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Mel Casas papers, 1963-1998

Biographical Note

Mel Casas (1929-2014) was a painter and educator in San Antonio, Texas. Casas was born in El Paso in the historic El Segundo Barrio. After graduating from El Paso High School, Casas worked a few odd jobs before serving in the U.S. Army during the Korean War. He became wounded by a landmine and subsequently received a Purple Heart. After returning home from the war, he attended the University of Texas at El Paso graduating in 1956. He received a Master of Fine Art in 1958 from the University of the Americas in Mexico City. He began his teaching career at Jefferson High School in El Paso where one of his students was artist Gaspar Enriquez. Casas went on to teach at San Antonio College and was Chair of the Art Department until he retired in 1990.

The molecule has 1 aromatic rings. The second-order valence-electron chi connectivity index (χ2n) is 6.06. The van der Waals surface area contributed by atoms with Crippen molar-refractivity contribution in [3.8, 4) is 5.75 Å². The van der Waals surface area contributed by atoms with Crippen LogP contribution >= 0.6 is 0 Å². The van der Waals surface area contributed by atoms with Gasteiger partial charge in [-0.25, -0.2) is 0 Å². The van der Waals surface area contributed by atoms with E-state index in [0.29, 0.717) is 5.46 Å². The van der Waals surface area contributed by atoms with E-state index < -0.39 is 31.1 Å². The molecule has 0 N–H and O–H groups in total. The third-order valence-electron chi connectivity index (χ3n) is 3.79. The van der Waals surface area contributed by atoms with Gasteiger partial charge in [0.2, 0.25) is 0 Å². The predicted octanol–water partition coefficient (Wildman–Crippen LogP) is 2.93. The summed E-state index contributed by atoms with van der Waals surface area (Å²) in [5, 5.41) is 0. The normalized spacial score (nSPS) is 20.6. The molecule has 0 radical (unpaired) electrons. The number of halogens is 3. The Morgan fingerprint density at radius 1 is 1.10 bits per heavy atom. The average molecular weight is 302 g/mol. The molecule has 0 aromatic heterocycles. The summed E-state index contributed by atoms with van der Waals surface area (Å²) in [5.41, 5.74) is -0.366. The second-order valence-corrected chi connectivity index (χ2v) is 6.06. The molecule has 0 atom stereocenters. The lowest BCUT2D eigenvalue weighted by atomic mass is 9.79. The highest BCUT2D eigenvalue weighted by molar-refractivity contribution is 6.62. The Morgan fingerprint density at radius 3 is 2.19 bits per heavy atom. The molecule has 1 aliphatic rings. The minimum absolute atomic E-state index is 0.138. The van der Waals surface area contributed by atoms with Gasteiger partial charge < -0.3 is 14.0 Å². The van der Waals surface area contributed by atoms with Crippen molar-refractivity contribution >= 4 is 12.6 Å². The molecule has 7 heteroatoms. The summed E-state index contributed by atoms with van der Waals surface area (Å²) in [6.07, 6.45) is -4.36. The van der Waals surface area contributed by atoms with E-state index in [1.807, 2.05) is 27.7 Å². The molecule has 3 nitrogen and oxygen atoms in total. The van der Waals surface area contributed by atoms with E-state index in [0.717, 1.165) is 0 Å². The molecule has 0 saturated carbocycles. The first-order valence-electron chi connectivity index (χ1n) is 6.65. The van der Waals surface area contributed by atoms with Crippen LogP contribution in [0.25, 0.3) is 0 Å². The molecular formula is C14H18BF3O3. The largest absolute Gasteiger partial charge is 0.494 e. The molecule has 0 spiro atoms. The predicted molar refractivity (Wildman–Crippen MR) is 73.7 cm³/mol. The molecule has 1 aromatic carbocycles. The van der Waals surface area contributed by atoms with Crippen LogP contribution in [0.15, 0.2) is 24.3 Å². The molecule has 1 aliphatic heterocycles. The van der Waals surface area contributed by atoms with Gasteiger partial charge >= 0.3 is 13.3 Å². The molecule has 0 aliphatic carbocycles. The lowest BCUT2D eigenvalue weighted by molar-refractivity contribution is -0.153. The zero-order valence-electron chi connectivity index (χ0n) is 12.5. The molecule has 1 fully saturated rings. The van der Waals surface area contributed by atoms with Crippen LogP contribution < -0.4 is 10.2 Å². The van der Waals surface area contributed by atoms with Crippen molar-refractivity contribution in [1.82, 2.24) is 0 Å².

Casas was a member of the art collective Con Safo. The group was founded by Felipe Reyes under the original name El Grupo. A few of the original members included Jose Esquivel, Rudy Treviño, and Roberto Ríos. The mission of the group was to empower Chicano artists who were largely overlooked in the mainstream art world. In 1968 Casas penned the "Brown Paper Report," a manifesto discussing the meaning of Con Safo, Chicano concepts, and the use of the symbol "C/S." The report helped define Con Safo as an organization and remains a fundamental document in the history of the Chicano art movement.
Casas' is well-known for his series Humanscapes that includes 150 large-scale paintings that were produced from 1965 to 1989. This series, along with smaller works, has been exhibited throughout the U.S. and Mexico. His work is also in the permanent collections of the Smithsonian American Art Museum, the San Antonio Museum of Art, and other collections worldwide.
Casas died in 2014 in San Antonio, Texas.